AUSTIN, Texas - Wind-blown dust has led to a discovery that has residents in a Southeast Austin neighborhood concerned.
In the spring, Knollwood residents found out TCEQ had recently granted a permit for a nearby permanent rock crushing plant at 300 Edwin Lane. Then, they learned of another nearby permit application in progress for 8811 Hergotz Lane.
"We started digging in, and then we found out, ‘Oh my god, look at that,’" said Victor Martinez, a Knollwood resident.
They learned that, in total, six plants are currently operating within about a mile and a half radius of the neighborhood.
"When you come out in the morning and your car is covered in dust, you say, ‘Well, you know, it was dusty yesterday,’" said Martinez. "Well, turns out it's because they're crushing all this rock and concrete and all of those pollutants are coming over with the wind."
The concern goes beyond a little dust.
"This rock crushing plant crushes concrete, and in concrete there's a lot of dust, but it includes silica dust," said Chris Lupone, a Knollwood resident. "Silica dust carries a risk of silicosis, which is a really serious lung disease."
According to OSHA, "respirable crystalline silica" is created when crushing stone rock or concrete. Inhalation can cause risk of serious diseases including silicosis.
Residents spoke up at an informational meeting hosted by TCEQ on Sept. 26.
"My concern is that there doesn't seem to be really that much incentive for any of these plants to be compliant," said one person who spoke.
"Is five enough or should we expect six, seven, eight, nine, ten, one of these concrete plants in every single field out there?" said another. "When is enough, enough?"
"It’s just a dog and pony show," said Martinez, who also attended the meeting.
"We were all very frustrated that basically they said that the only recourse we had was legal."
Martinez voiced frustration that it takes filing complaints for TCEQ to investigate.
"When you complain, they don't go immediately, obviously, because it's not an emergency. They schedule it, and then they go see it, and when they go see it, maybe they got tipped off, maybe not. Maybe it's a good day, and they're not polluting that day, and they don't see anything," said Martinez. "And even if they see something, all they do is a slap on the wrist. Absolutely nothing happens to those companies that are polluting the air."
A spokesperson for TCEQ told FOX 7 that responding to complaints makes up the majority of investigations, but TCEQ may initiate other types of investigations such as permit reviews and aggregate production evaluations.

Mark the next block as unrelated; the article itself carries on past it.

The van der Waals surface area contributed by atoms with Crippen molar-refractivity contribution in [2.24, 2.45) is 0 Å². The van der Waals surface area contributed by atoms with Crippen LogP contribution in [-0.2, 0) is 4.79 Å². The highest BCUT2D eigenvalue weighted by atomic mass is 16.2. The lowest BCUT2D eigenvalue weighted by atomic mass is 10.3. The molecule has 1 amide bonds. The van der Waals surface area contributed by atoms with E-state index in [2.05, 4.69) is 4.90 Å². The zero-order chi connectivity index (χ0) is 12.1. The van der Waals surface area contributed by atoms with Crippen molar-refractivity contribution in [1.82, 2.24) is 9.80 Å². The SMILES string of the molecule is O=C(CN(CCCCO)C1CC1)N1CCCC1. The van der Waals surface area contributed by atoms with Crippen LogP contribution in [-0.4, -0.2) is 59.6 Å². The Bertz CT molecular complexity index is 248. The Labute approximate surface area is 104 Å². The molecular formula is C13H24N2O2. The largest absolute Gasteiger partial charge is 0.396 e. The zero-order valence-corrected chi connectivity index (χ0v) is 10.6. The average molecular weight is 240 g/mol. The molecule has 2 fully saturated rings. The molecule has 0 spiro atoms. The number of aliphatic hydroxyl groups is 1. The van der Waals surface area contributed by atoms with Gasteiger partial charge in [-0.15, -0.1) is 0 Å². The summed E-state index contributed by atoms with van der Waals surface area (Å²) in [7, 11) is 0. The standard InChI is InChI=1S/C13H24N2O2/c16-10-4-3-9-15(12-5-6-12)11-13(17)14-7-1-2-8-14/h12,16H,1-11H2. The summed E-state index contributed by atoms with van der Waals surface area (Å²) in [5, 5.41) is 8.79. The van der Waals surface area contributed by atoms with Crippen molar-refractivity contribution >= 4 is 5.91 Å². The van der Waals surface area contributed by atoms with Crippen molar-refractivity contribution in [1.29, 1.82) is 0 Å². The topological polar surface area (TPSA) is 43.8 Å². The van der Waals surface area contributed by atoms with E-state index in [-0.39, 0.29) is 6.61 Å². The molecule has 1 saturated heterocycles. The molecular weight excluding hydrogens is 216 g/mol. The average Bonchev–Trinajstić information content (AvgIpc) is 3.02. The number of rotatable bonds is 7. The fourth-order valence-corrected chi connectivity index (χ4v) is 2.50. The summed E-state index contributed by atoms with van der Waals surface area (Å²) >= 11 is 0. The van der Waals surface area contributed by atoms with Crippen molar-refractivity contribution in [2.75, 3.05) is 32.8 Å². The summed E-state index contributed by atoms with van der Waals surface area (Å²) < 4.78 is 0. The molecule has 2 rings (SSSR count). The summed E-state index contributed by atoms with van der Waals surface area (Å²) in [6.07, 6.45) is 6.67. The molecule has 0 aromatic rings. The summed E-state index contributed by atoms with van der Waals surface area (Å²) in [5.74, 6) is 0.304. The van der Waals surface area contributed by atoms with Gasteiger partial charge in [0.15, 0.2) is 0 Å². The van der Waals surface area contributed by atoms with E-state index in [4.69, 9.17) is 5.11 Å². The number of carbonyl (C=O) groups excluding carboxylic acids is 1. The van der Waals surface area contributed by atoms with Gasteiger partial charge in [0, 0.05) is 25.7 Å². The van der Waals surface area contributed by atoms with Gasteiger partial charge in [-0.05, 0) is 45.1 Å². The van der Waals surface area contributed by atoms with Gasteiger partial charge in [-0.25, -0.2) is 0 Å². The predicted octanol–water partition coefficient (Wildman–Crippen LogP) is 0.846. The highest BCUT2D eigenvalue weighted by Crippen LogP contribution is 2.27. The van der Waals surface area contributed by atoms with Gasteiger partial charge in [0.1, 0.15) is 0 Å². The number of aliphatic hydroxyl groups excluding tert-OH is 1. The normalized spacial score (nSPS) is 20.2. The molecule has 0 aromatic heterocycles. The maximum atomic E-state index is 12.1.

A rock crusher can operate under a few permit forms including a ‘standard permit.’
"If an operator wants to authorize a rock crusher under the standard permit or PBR, they have to meet the standard conditions to claim that permit, which include distance limitations, operating hours, throughput, and emission limitations," a spokesperson for TCEQ wrote. "Rock crushing permits regulate things such as required equipment to control emissions and dust, opacity of emissions, recordkeeping requirements, throughput and hours or operation, and distance limits to the nearest property lines."
Martin Mehner, who lives in close proximity to a couple of the plants, told FOX 7 he has documented the dust in videos and made numerous complaints to TCEQ over the years.
He received a response to his most recent complaint on Sept. 29th regarding a plant on Ramirez Lane.
In the TCEQ response letter that Mehner shared with FOX 7, the investigator noted, "the site was active; however, the crusher was not operating during my observation."
The company involved responded to requests for documentation that included the "throughput per hour" and "road and work area cleaning and dust suppression logs."
The letter noted "insufficient evidence to cite a violation" and found "no violations were documented during the course of this investigation."
MORE 7 ON YOUR SIDE STORIES:
- City distributing Project Connect funds for anti-displacement efforts
- Hail damage: What you need to know to file an insurance claim
- What to know as student loan payments start up again
"If a violation of the statutes, regulations, or permit conditions for the facility are discovered, TCEQ has enforcement authority under TWC § 7.002 which includes authority to bring an administrative enforcement case including penalties, corrective actions and in certain circumstances to refer the violations to the Office of the Attorney General for civil enforcement," according to the TCEQ spokesperson.
"I would like to see the state of Texas value human life and to have them consider where they allow these sorts of industrial operations to take place - not near residential homes," said Lupone.
"It seems like they're in the business of protecting industry, not the people," said Martinez.
The Sept. 26 meeting marked the end of the public comment period for the Hergotz Lane permit application.
According to TCEQ, "the Executive Director will respond to all comments received during the comment period by filing a formal Response to Comments (RTC) which will be mailed to all commenters and individuals on the mailing list that was provided during the comment period through the permitting process. All timely filed comments will be reviewed and considered prior to the final decision on the application."
The TCEQ will make a decision no later than 30 days after the end of the public comment period.